The Future of the European Union and the Euro

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The Future of the European Union and the Euro

Author: Bobby Iaccino / Founder-Chief Strategist Path Trading Partners


On December 4th of last year, the Italian populace went to the polls to vote on a constitutional referendum. The bill, put forth by then Prime Minister of Italy Matteo Renzi and his Democratic Party, would have radically centralized power in the hands of the Prime Minister and whatever political party happened to be in charge at the time.  A “yes” vote was viewed as status quo and a “no” vote was viewed as populist. Italy voted no, which some commentators at the time were calling a “Brexit” result.  

Had the voters approved the new constitutional amendment, it would have meant constitutional reform not seen in Italy since Abolition in 1946. It would have not only changed the organization of the Parliament, but according to the bill’s supporters, it would have improved on the stability of government in the country. Opposition parties claimed that it was poorly written and would have made the government too powerful. Renzi resigned (as he promised to do) and new elections are expected to happen before summer. Expected to show well in the elections, is the new anti-establishment party known as the 5-Star Movement, who seem to be promising they will drain the swamp and favor a move towards Italy leaving the EU; an “Ital-leave”, if you will.  

First the UK voted for Brexit on June 23, 2016, then the US for Donald Trump, and Italy voted no… what’s next in the populist fever sweeping through the developed world?

France; the single most important event of the modern era for the EU is the upcoming French election and the first round is only weeks away.  The first round of the vote will be held on Sunday April 23. Once that is settled, France's next President will be elected in a run-off election which will take place on Sunday May 7. The people of France will choose between the two candidates that won the first round of voting in April.  Europe is holding its breath and the rest of the world should too. Brexit was easy, and even that will take 2 years of negotiation to complete (if it gets done in 2 years).

The UK never adopted the euro, so they have no currency issue to work out in the negotiations. France by contrast, is the 2nd largest economy using the euro currency making a “Frexit” catastrophic for the currency, and it is a possibility. If the polls are to be believed (a strange statement to make in these times) the runoff election in May is likely to be between anti-EU nationalist Marine Le Pen against pro-EU centrist Emmanuel Macron. Still within reach in first round are conservative François Fillon and ultra-leftist Jean-Luc Mélenchon. Centrist Macron has a sizable lead, but the wild card is this; two thirds of French voters are polling as undecided. Pro-EU watchers are taking some comfort from the Dutch elections in which the mainstream liberal party defeated the party for Freedom led by Geert Wilders, known as the Netherland’s Donald Trump, but many others worry that the undecided voters in France could vote populist with just one new geopolitical event.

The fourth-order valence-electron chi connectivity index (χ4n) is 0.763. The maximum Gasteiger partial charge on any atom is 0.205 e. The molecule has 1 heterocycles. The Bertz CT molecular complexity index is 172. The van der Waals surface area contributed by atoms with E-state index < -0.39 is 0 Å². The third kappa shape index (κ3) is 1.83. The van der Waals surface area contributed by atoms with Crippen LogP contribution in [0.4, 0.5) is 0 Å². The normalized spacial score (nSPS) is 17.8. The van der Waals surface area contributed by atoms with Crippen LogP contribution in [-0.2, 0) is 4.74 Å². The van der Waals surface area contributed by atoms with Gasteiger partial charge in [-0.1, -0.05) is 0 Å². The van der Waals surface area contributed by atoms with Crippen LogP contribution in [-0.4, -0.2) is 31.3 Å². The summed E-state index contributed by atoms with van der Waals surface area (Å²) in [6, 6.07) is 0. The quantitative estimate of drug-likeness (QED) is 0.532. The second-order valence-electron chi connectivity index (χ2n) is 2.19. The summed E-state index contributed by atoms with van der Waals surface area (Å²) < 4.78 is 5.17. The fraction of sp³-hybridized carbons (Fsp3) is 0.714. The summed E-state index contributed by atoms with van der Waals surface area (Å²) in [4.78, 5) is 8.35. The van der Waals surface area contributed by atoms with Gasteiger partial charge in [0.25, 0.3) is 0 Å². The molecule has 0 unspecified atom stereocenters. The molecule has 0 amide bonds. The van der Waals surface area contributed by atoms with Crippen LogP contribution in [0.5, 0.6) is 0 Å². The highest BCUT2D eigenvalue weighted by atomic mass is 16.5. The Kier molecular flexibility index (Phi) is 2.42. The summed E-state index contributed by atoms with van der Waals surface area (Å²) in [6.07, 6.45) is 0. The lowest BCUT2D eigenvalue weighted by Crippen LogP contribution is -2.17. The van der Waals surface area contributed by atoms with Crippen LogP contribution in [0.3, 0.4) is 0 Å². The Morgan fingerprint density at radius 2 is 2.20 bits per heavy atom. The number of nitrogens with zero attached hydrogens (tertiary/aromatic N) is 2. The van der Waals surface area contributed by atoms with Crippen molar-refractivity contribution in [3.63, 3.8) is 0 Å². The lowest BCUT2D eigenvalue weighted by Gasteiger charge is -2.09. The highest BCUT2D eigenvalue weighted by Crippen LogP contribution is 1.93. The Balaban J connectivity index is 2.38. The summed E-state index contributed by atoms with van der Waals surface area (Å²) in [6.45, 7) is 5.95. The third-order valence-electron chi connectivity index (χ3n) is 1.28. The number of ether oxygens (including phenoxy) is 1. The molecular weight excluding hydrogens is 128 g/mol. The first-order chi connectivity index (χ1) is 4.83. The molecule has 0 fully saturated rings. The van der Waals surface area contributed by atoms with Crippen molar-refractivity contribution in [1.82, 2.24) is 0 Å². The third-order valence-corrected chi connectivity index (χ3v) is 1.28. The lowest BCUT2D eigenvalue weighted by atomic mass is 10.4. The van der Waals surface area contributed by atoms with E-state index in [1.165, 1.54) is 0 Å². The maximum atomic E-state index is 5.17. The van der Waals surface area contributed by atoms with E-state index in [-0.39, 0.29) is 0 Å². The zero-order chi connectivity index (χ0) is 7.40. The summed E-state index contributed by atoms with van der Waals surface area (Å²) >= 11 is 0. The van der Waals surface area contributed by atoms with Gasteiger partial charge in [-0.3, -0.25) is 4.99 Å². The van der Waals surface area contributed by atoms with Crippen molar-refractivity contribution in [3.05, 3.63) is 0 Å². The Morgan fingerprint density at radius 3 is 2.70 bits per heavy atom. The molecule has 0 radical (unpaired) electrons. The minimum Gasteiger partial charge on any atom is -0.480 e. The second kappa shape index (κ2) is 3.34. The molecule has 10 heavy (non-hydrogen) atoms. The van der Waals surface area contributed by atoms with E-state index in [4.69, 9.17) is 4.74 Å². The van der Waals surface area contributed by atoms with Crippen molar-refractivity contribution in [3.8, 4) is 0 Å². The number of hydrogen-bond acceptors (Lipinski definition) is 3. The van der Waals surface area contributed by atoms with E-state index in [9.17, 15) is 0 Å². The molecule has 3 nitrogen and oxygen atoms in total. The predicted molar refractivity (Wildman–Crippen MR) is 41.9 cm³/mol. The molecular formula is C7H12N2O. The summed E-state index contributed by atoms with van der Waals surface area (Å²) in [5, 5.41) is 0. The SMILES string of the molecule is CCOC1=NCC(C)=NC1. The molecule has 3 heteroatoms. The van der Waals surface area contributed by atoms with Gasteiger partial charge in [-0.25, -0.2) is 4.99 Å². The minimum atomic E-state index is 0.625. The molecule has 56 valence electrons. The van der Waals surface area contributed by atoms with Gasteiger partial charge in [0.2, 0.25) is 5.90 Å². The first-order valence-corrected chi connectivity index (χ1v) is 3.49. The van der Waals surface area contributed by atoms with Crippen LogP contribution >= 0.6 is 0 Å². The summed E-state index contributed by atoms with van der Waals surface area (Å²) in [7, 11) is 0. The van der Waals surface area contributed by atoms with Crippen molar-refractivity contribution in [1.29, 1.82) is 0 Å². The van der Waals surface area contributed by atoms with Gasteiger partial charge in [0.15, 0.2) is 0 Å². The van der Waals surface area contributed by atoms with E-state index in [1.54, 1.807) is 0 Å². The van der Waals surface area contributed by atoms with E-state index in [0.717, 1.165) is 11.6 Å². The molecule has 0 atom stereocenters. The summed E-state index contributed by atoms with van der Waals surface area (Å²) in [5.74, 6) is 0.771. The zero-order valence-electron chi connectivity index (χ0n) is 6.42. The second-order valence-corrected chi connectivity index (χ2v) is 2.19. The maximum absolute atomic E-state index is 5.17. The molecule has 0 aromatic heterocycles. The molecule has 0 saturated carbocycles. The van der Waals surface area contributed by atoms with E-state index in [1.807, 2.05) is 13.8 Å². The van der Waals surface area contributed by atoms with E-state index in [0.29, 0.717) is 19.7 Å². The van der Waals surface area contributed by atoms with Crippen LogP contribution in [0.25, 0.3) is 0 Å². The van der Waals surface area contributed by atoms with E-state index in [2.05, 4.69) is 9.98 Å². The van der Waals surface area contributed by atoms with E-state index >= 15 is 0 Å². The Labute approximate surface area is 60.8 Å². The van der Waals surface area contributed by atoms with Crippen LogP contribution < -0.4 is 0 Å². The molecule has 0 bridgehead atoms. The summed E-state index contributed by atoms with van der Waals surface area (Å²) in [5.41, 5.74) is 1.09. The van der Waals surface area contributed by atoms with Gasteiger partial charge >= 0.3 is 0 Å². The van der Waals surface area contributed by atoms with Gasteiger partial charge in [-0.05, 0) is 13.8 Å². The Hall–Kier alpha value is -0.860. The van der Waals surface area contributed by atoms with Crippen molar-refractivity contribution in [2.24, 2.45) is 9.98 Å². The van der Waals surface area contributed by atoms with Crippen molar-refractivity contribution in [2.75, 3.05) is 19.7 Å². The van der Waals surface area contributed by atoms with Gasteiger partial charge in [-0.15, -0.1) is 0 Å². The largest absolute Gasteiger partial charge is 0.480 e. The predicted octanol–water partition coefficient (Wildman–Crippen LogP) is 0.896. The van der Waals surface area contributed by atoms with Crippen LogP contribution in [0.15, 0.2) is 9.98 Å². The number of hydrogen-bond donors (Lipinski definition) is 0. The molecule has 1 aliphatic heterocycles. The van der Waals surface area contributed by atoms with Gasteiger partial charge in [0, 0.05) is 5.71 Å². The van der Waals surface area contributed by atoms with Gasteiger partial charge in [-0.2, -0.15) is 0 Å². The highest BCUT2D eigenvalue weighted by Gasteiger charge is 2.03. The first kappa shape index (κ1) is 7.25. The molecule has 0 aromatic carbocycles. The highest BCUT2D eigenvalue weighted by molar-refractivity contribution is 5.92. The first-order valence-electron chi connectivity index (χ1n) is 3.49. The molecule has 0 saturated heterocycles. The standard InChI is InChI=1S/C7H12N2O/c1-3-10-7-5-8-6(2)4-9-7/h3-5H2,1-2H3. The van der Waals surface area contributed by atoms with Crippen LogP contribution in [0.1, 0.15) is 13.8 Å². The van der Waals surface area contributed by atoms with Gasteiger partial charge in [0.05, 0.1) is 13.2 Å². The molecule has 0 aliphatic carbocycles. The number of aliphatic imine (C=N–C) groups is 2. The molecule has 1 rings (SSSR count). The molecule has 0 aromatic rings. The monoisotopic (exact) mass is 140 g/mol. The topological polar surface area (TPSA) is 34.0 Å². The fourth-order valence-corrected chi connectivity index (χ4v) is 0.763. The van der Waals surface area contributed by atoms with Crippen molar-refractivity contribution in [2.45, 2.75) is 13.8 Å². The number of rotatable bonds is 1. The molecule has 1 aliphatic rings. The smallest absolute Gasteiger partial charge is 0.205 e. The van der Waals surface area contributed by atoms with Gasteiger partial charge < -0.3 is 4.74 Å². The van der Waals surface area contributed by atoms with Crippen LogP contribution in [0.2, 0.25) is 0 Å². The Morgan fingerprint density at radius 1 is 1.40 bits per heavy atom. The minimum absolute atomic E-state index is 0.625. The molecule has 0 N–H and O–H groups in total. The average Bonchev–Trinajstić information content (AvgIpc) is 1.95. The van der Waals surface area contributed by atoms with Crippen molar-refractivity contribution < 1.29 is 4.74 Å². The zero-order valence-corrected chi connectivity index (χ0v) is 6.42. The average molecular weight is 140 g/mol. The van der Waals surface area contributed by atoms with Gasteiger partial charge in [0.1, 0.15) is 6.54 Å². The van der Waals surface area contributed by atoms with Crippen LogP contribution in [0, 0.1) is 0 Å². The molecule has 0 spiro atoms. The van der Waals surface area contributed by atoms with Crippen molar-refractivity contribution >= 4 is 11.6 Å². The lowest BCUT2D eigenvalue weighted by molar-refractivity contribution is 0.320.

The euro may not survive long-term if this happened. After Brexit, the euro fell 2.4% in one day then went sideways falling again only due to dollar strength after the Trump election. After the Italian vote, the euro fell 1.5%, but finished the day + 1.2%. After the Netherland, the euro rallied 1.2%, and continued to rally until the end of March. If Le Pen has a strong showing in the first round on April 23rd, the euro will likely fall 2% or more and then accelerate if she actually wins the run-off. Populism will sweep through Italy, Spain and possibly even Germany, who benefits most from the euro, but cannot do it as the lone, large manufacturing economy.

The calls for the euro to fall below parity with the US dollar have dissipated, but they shouldn’t have. The French elections pose a great opportunity for traders, but many people are nervous about entering the multi-trillion dollar a day, Wild West of FX. There is however a safe, cost-effective way to be involved in the largest market in the world and that’s through Nadex Binary options and spreads. No concerns about margin calls, phantom stops, high balances or even large currency moves that could wipe you out. No sleepless nights over unscrupulous brokers because there is no broker. “Nadex” stands for North American Derivatives Exchange, which is a CFTC regulated American exchange. You don’t have to worry about brokers because you trade directly at the exchange, just like market makers do.

The event that could signal the beginning of the end for the euro currency as we know it cannot be ignored by any serious trader, and it is only days away. The future of the European Union and the future value of the euro itself will be written in French. You don’t have to speak or read French to trade it, though. You just have to be involved. 


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